The recently suspended manager of an Army day-care center that has been roiled by allegations of abuse by caregivers and lax personnel background checks was charged with stealing money from the D.C. charter school she previously ran by wiring funds to a foster child in her care, according to court documents and officials.

Monique S. Murdock, 44, of Fort Washington, was charged Jan. 18 with theft from a program that receives federal funds. A week earlier, the Army had notified parents of children at the Pentagon’s largest day-care center that Murdock had been “placed on administrative leave pending completion of ongoing investigations.”

Murdock’s suspension from the Cody Child Development Center at Joint Base Myer-Henderson Hall came after federal prosecutors charged two caregivers with assault for allegedly striking 2-year-olds in plain view of surveillance cameras. That probe triggered a personnel review that established that the Army failed to identify issues that should have prevented 38 employees from being hired as child guardians.

The Pentagon subsequently announced a review of personnel screening at military day-care centers worldwide. President Obama called the secretary of the Army to express concern.

The theft allegations against Murdock have incensed some parents who send their children to the center at the Army base, known as Fort Myer. They say the Army has not been transparent with them about the findings of its investigation into management problems at the center.

“Our fighting men and women are handing over their children to spend more time with these providers than anyone else,” said Air Force Maj. Rock Rockenbach, a former military prosecutor whose children had attended the center in recent years. “This increases the need for parents to know what types of things the people who have been taking care of our kids have been charged with and what they have been doing.”

George Wright, a spokesman for the Army, said he could not say when military officials became aware of the allegations of embezzlement from the charter school. Citing an ongoing probe into management shortcomings at the center, Wright said he also could not say whether the Army called references before hiring Murdock as assistant director of the center in August 2009. She was promoted to director that fall, overseeing the care of more than 400 military children.

An Army official who spoke on the condition of anonymity to discuss the ongoing probe said the service did not suspend Murdock as a result of the D.C. criminal probe, which was not public when she was dismissed.

Wanda J. Dixon, an attorney representing Murdock in the criminal case, said her client would have no comment. The U.S. attorney’s office in the District said an initial hearing date has not yet been set.

Court records and documents from the D.C. Public Charter School Board that have been in the public domain for years suggest that Murdock’s departure in October 2008 from the Nia Community Public Charter School in Southeast Washington, which she opened in 2006, was less than amicable.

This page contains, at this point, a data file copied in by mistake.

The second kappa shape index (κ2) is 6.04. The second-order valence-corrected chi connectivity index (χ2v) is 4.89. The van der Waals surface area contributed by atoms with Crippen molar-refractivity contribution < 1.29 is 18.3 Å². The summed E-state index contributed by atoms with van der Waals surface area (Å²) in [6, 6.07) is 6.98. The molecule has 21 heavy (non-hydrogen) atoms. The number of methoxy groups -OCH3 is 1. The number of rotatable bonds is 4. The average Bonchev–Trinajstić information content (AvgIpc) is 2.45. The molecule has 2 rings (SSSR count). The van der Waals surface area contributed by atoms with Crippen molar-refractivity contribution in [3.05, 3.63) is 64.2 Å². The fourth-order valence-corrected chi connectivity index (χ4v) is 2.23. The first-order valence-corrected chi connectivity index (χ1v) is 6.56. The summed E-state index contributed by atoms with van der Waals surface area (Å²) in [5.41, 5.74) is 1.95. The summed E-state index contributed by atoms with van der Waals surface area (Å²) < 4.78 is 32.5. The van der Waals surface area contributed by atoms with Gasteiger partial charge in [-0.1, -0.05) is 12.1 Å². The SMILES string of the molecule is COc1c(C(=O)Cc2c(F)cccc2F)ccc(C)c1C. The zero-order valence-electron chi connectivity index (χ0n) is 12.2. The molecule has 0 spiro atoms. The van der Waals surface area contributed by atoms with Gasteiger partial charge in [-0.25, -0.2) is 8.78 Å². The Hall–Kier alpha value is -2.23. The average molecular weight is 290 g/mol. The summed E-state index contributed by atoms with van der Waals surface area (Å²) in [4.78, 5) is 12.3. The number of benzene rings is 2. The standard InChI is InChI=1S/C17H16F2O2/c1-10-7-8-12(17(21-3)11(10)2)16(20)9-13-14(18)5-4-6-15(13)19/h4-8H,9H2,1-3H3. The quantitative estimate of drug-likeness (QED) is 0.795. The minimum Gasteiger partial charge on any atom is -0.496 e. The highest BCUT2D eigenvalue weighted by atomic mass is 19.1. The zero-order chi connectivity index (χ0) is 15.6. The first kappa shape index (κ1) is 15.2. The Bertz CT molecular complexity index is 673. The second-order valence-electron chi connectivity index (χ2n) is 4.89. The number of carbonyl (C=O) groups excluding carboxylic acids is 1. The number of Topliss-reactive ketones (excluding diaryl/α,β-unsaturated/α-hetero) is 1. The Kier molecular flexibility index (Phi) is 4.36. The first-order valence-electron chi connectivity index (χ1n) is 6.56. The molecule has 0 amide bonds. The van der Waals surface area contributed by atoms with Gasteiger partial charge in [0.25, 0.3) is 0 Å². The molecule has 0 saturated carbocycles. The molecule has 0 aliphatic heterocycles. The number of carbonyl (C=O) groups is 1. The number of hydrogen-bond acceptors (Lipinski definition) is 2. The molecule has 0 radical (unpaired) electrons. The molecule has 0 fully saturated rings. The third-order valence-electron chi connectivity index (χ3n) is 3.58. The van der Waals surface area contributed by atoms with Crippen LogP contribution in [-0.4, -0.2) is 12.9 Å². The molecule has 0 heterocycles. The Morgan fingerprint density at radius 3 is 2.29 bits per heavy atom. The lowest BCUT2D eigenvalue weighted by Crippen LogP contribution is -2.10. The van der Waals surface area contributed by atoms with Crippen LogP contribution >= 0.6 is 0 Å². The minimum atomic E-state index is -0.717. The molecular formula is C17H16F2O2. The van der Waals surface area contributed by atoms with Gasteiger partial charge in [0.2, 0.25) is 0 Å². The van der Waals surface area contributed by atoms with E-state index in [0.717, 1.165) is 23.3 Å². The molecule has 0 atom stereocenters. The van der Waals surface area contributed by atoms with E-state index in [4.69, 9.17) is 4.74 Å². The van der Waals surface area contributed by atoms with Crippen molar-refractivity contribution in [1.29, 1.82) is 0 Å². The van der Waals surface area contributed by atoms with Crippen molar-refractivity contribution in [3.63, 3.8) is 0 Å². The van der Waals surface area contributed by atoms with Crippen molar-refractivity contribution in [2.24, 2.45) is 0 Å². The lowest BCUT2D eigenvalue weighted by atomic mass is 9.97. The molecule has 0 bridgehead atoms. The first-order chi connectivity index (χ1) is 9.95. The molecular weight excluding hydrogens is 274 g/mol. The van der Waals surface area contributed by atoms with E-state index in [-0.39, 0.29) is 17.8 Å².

Murdock sued the school in 2009, claiming wrongful termination. The complaint says the school’s board of trustees “began to implement African-centered Baptist practices” at Nia, which Murdock argued was unlawful. The suit says Murdock was “fired” from the school on Nov. 3, 2008, for unspecified “misrepresentation.” The real reason, she said, was her objection to the religious practices. She said in the suit that the school owed her $15,064 in untaken vacation and sick leave. Murdock demanded $1 million for “pain, suffering and emotional distress.” The suit was settled before it went to trial, court records show.

The school’s charter was later revoked for its failure to develop a curriculum and its poor academic performance, according to an April 2011 letter by D.C. Public Charter School Board Chair Brian W. Jones. The letter said the school was placed on probation in July 2010, when it “appeared to be on the verge of insolvency due to questionable use/misallocation of funds nearly three years ago by a former employee.”

A school board spokeswoman said she could not confirm whether the employee referenced in the letter was Murdock. The timing is consistent with the allegations in the federal court filing that outlines Murdock’s alleged embezzlement.

Murdock was eager to open Nia in 2006, saying in an interview at the time that “it would be awesome” to break ground at the Baptist church annex where the school would open.

At the time, she had custody of a foster child, who is now an adult and is referenced in the court filing only by the person’s initials, D.N. Between March and August 2008, prosecutors allege, Murdock, then the executive director of the school, wrote checks totaling $29,000 from the school’s bank account made out to the foster child. Murdock then transferred $28,900 to bank accounts in her name, according to the court document. The foster child told investigators he or she never received any of those funds, according to prosecutors.

The Rev. Willie Wilson, the former chair of the board of trustees at Nia, said Friday he was surprised to learn that Murdock went on to work for the Army.

“They didn’t reach out to me” for a reference check, he said. He said he couldn’t comment on what sort of reference he would have provided. But he noted: “She was dismissed, so it wasn’t that amicable.”

Julie Tate and Emma Brown contributed to this report.